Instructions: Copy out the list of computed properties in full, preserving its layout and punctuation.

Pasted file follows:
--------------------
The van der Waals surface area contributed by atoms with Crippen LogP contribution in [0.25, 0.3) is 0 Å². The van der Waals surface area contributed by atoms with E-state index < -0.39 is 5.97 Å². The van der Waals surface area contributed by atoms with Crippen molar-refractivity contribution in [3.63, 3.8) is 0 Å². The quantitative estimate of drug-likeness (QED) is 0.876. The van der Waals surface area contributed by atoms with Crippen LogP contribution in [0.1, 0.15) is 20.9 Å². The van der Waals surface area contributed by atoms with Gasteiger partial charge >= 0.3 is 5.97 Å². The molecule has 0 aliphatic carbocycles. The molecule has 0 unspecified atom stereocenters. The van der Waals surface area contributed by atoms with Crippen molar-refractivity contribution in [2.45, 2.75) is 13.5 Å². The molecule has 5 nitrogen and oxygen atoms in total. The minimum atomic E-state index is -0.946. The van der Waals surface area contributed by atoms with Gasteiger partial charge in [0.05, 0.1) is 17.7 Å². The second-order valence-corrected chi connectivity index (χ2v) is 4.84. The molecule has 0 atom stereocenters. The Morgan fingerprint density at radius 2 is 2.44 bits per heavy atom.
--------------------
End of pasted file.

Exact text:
The van der Waals surface area contributed by atoms with Crippen LogP contribution in [0.25, 0.3) is 0 Å². The van der Waals surface area contributed by atoms with E-state index < -0.39 is 5.97 Å². The van der Waals surface area contributed by atoms with Crippen molar-refractivity contribution in [3.63, 3.8) is 0 Å². The quantitative estimate of drug-likeness (QED) is 0.876. The van der Waals surface area contributed by atoms with Crippen LogP contribution in [0.1, 0.15) is 20.9 Å². The van der Waals surface area contributed by atoms with Gasteiger partial charge >= 0.3 is 5.97 Å². The molecule has 0 aliphatic carbocycles. The molecule has 0 unspecified atom stereocenters. The van der Waals surface area contributed by atoms with Crippen molar-refractivity contribution in [2.45, 2.75) is 13.5 Å². The molecule has 5 nitrogen and oxygen atoms in total. The minimum atomic E-state index is -0.946. The van der Waals surface area contributed by atoms with Gasteiger partial charge in [0.05, 0.1) is 17.7 Å². The second-order valence-corrected chi connectivity index (χ2v) is 4.84. The molecule has 0 atom stereocenters. The Morgan fingerprint density at radius 2 is 2.44 bits per heavy atom.